Sunday, August 5, 2007

Solitary, Spotted, Peregrine and Osprey

Okay, so I'm no Paul Lehman.The NW wind being predicted on The Weather Channel didn't seem to materialize much in the way of migrant bird species this morning. I guess I'll have to wait until a little later in August to get my fall Cerulean warbler.

While the species diversity and numbers at Higbee was a little less than impressive, we did manage a few very interesting sightings. In fact this is one if the things that I love most about living and birding in Cape May. Even though this place is celebrated as on of the best birding locations in the world; when Cape May is slow, it can be agonizingly slow (today wasn't quite that bad though.) But, there is always something interesting to see or to discover.

When the birding is a little slower it gives you chance to take note of various other aspects of species identification. Like this morning, we happened upon a Spotted and Solitary sandpiper on the little pond at the back of Higbee. I am familiar with the fact that these birds are structurally similar and in some respects very similar in basic plumage. If you'd like a pictorial reference check out The Shorebird Guide on page 102, at the bottom is a comparison picture that illustrates my point.

So, as we saw these birds they took flight and flew directly way from us to the bank across the pond. This afforded us the opportunity to study these birds in flight, side by side. Surprisingly, to me at least, was how similar this birds are in flight as well. Their shape and position in which they hold their wings in flight is very similar. Even the shallow flapping style that the Spotted sandpiper is known for was exhibited in the Solitary sandpiper. The major difference was that the Solitarys' flap was a little deeper and drawn out in comparison to the spotted. This is due in part to the size difference. Larger birds have to flap a bit more and harder than smaller birds. Simple, right? But one thing you may notice is that a Solitary sandpiper does not fly in this manor when observed high overhead in flight. My guess would be that the bird is using a different flight style to get across the little pond versus a longer distance flight. Whether I'm right or wrong in my hypothesis, this is the first I've observed this particular similarity in flight style between the two birds. Something to continue looking for when given the chance.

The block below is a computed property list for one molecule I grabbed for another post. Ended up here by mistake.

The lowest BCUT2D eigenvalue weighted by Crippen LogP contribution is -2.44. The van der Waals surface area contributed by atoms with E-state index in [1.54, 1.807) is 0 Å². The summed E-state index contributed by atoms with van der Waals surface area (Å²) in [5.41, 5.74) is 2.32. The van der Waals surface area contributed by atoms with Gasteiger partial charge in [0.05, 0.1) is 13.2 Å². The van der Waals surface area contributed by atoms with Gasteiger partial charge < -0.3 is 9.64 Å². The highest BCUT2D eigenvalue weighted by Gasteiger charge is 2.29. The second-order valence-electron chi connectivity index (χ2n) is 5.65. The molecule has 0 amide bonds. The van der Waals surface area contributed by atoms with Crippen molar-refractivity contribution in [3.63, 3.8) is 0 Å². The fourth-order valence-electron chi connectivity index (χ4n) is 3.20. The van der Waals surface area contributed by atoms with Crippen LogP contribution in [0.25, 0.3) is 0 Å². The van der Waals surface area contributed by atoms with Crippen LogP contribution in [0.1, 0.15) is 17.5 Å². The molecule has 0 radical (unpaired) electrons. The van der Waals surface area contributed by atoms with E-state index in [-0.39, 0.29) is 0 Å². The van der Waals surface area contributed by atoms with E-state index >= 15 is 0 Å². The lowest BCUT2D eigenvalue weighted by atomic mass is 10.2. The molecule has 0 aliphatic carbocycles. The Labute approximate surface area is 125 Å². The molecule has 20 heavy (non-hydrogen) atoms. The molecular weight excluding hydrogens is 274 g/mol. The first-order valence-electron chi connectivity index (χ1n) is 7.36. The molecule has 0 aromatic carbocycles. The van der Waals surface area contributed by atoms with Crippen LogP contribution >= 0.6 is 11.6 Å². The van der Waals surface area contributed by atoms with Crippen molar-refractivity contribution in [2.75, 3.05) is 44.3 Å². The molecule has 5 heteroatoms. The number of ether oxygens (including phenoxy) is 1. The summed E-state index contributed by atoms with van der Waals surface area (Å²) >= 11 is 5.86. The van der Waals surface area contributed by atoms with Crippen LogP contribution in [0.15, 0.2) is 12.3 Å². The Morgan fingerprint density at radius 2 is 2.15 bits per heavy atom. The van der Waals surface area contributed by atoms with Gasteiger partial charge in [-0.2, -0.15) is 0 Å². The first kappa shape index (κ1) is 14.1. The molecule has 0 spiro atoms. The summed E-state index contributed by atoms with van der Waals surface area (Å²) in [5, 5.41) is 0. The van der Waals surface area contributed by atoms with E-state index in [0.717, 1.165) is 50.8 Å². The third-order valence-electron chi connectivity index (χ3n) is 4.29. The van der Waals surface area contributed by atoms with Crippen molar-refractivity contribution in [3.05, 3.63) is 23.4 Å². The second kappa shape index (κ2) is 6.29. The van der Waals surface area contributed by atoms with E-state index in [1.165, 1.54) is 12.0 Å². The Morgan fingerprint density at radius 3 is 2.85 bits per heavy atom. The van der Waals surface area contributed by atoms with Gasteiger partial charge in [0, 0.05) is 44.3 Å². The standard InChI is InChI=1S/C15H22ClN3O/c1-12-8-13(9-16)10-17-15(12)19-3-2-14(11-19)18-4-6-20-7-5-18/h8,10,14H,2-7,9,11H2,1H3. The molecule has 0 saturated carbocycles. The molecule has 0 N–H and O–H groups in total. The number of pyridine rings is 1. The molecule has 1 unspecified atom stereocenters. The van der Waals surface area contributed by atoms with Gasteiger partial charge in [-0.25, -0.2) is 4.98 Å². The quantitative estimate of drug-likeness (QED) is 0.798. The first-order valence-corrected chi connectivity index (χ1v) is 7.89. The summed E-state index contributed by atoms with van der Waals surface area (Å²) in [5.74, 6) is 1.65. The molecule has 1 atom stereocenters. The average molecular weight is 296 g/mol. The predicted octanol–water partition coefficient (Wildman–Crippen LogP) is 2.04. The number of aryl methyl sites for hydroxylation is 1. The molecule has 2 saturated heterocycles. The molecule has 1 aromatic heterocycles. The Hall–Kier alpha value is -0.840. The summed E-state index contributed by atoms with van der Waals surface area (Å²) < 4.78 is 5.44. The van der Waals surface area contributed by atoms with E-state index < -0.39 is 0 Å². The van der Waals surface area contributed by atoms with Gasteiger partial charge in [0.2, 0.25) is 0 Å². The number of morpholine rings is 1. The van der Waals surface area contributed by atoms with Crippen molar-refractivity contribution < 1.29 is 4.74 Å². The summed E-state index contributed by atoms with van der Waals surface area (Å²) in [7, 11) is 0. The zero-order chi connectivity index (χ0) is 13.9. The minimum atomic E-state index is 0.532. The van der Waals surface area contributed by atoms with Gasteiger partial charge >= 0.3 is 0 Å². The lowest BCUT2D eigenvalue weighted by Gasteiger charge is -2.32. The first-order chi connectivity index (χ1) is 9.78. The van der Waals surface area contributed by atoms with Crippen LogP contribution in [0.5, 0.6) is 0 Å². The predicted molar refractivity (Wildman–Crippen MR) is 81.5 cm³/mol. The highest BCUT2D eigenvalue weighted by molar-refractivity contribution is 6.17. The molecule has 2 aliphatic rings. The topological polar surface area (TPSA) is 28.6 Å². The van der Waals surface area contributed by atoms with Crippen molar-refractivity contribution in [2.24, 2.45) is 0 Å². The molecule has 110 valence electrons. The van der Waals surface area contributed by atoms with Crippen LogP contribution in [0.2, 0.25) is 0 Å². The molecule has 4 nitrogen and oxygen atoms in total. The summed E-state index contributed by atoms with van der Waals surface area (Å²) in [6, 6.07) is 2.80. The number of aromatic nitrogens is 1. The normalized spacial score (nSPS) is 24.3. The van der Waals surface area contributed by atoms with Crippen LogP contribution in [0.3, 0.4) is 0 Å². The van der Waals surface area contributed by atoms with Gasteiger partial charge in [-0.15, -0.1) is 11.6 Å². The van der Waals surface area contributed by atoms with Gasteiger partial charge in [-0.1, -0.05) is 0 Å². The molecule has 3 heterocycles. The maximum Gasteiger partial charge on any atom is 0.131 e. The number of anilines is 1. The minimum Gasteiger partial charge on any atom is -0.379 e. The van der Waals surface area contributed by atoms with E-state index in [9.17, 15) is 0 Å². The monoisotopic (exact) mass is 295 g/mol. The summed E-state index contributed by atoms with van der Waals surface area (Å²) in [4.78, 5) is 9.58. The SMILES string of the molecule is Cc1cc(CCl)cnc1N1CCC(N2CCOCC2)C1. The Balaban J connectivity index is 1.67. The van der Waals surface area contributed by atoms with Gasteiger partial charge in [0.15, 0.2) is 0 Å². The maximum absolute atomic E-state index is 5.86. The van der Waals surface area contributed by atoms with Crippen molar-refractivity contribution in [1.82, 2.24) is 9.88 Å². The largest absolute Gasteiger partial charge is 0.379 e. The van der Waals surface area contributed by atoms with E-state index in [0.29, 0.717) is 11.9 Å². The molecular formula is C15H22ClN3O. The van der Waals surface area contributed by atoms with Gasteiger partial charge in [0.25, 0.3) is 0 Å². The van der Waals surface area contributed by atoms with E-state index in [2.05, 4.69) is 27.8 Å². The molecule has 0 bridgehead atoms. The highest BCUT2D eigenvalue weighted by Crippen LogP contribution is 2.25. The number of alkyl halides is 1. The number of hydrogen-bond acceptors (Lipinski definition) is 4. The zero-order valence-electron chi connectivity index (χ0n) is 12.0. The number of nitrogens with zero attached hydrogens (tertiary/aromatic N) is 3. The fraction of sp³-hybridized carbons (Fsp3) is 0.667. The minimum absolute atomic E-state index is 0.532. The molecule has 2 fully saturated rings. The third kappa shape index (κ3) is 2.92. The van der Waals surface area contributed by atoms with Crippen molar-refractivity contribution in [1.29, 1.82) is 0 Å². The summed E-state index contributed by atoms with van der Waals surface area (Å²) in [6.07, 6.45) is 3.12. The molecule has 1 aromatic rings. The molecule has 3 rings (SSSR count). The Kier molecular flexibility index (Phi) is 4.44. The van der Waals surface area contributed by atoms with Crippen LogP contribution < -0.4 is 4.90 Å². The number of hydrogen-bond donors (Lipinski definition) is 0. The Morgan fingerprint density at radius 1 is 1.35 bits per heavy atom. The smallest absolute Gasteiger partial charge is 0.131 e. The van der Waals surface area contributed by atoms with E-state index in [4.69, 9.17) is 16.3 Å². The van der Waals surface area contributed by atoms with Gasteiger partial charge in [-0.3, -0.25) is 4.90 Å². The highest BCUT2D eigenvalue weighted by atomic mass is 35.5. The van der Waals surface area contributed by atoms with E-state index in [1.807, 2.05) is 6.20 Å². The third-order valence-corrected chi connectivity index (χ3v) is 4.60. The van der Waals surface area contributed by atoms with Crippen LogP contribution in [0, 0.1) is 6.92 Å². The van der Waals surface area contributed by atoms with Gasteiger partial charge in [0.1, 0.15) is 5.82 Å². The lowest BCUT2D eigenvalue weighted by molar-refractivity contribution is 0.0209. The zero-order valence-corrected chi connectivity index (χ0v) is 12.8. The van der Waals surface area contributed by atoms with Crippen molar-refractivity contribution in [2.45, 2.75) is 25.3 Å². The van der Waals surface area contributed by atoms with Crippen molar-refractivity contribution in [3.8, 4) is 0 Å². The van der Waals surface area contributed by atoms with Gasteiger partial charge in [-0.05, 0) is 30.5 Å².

Other interesting observations, a couple of different Carolina wrens singing a soft drawn out warbley, bubbly song. One I did not recognize as being associated with this species. Keep your ears tuned in the next time your out and see if you hear this, I guess it's associated with communications between mate and possibly young. Though, I have no proof to support my theory mind you.

The last observation was of a Peregrine falcon which took a dive or two at an Osprey passing by. I remember a photo taken from the hawkwatch platform in Cape May Point State Park, a few years ago, where a Peregrine falcon was seen taking a fish from an Osprey. This morning, this seems to have been an unprovoked attack, the Osprey held no fish. Probably just a bird trying to throw its' weight around.

After Higbee we went up the the platform at St.Peter's jetty to look for the Manx shearwater that was reported yesterday. No luck with this or any shewawaters. There were large numbers (100's) of gulls and terns feeding in the rips. Certainly a spectacle that should not be missed if you are down, birding Cape May.

A list of species observed is below. Stay cool, tomorrow is supposed to be a doozy!

Location: Higbee Beach
Observation date: 8/5/07
Number of species: 33
Canada Goose 25
Green Heron 1
Turkey Vulture 2
Osprey 1
Peregrine Falcon 1
Solitary Sandpiper 1
Spotted Sandpiper 1
Laughing Gull 8
Mourning Dove 3
Ruby-throated Hummingbird 1
Downy Woodpecker 1
Great Crested Flycatcher 4
Eastern Kingbird 5
White-eyed Vireo 2
Purple Martin 12
Tree Swallow 4
Barn Swallow 7
Carolina Wren 6
Blue-gray Gnatcatcher 1
Gray Catbird 3
Northern Mockingbird 2
European Starling 5
Cedar Waxwing 8
Yellow Warbler 6
American Redstart 1
Northern Waterthrush 2
Northern Cardinal 2
Indigo Bunting 4
Red-winged Blackbird 6
Common Grackle 12
Orchard Oriole 3
House Finch 4
American Goldfinch 2
This report was generated automatically by eBird v2(

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